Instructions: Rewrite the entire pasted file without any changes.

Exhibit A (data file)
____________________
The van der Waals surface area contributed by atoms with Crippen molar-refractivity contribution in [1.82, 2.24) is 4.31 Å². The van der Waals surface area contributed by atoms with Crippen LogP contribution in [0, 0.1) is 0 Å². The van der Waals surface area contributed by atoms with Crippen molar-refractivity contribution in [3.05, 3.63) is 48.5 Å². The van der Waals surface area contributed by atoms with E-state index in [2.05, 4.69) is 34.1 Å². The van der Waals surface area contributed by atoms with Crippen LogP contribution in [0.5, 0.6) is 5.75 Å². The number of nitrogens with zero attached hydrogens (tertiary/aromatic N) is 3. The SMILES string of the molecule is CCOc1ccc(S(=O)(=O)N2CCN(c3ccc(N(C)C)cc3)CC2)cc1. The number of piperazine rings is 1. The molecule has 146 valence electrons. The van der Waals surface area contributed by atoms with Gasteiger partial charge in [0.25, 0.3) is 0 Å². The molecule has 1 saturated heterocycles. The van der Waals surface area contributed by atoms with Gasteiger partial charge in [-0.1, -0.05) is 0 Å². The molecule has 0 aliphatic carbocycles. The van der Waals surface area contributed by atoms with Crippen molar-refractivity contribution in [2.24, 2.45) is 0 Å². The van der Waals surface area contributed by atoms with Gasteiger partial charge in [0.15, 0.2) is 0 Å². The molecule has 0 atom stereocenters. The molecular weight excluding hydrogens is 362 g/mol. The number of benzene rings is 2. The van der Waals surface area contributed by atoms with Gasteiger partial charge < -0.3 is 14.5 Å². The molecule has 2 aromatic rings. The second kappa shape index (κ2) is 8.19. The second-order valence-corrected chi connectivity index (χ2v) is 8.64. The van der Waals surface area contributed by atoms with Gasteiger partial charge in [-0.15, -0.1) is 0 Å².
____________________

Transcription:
The van der Waals surface area contributed by atoms with Crippen molar-refractivity contribution in [1.82, 2.24) is 4.31 Å². The van der Waals surface area contributed by atoms with Crippen LogP contribution in [0, 0.1) is 0 Å². The van der Waals surface area contributed by atoms with Crippen molar-refractivity contribution in [3.05, 3.63) is 48.5 Å². The van der Waals surface area contributed by atoms with E-state index in [2.05, 4.69) is 34.1 Å². The van der Waals surface area contributed by atoms with Crippen LogP contribution in [0.5, 0.6) is 5.75 Å². The number of nitrogens with zero attached hydrogens (tertiary/aromatic N) is 3. The SMILES string of the molecule is CCOc1ccc(S(=O)(=O)N2CCN(c3ccc(N(C)C)cc3)CC2)cc1. The number of piperazine rings is 1. The molecule has 146 valence electrons. The van der Waals surface area contributed by atoms with Gasteiger partial charge in [0.25, 0.3) is 0 Å². The molecule has 1 saturated heterocycles. The van der Waals surface area contributed by atoms with Gasteiger partial charge in [-0.1, -0.05) is 0 Å². The molecule has 0 aliphatic carbocycles. The van der Waals surface area contributed by atoms with Crippen molar-refractivity contribution in [2.24, 2.45) is 0 Å². The van der Waals surface area contributed by atoms with Gasteiger partial charge in [0.15, 0.2) is 0 Å². The molecule has 0 atom stereocenters. The molecular weight excluding hydrogens is 362 g/mol. The number of benzene rings is 2. The van der Waals surface area contributed by atoms with Gasteiger partial charge < -0.3 is 14.5 Å². The molecule has 2 aromatic rings. The second kappa shape index (κ2) is 8.19. The second-order valence-corrected chi connectivity index (χ2v) is 8.64. The van der Waals surface area contributed by atoms with Gasteiger partial charge in [-0.15, -0.1) is 0 Å².